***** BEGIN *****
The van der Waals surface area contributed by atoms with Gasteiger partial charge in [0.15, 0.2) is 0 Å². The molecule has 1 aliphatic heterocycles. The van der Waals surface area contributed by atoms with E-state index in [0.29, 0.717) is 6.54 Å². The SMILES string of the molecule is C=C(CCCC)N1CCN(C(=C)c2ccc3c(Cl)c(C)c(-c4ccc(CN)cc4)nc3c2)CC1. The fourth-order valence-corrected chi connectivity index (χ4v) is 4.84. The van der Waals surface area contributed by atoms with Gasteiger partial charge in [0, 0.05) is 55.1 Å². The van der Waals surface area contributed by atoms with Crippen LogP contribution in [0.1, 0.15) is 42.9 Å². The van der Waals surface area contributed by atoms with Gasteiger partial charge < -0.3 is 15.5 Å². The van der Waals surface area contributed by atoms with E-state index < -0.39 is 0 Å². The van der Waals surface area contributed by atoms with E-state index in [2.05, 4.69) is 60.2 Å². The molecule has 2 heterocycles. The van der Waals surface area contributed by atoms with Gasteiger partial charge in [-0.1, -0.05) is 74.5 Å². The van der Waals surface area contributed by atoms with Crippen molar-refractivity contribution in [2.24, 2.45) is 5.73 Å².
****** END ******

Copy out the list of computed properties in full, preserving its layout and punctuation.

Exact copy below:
The van der Waals surface area contributed by atoms with Gasteiger partial charge in [0.15, 0.2) is 0 Å². The molecule has 1 aliphatic heterocycles. The van der Waals surface area contributed by atoms with E-state index in [0.29, 0.717) is 6.54 Å². The SMILES string of the molecule is C=C(CCCC)N1CCN(C(=C)c2ccc3c(Cl)c(C)c(-c4ccc(CN)cc4)nc3c2)CC1. The fourth-order valence-corrected chi connectivity index (χ4v) is 4.84. The van der Waals surface area contributed by atoms with Gasteiger partial charge in [0, 0.05) is 55.1 Å². The van der Waals surface area contributed by atoms with Crippen LogP contribution in [0.1, 0.15) is 42.9 Å². The van der Waals surface area contributed by atoms with Gasteiger partial charge < -0.3 is 15.5 Å². The van der Waals surface area contributed by atoms with E-state index < -0.39 is 0 Å². The van der Waals surface area contributed by atoms with E-state index in [2.05, 4.69) is 60.2 Å². The molecule has 2 heterocycles. The van der Waals surface area contributed by atoms with Gasteiger partial charge in [-0.1, -0.05) is 74.5 Å². The van der Waals surface area contributed by atoms with Crippen molar-refractivity contribution in [2.24, 2.45) is 5.73 Å².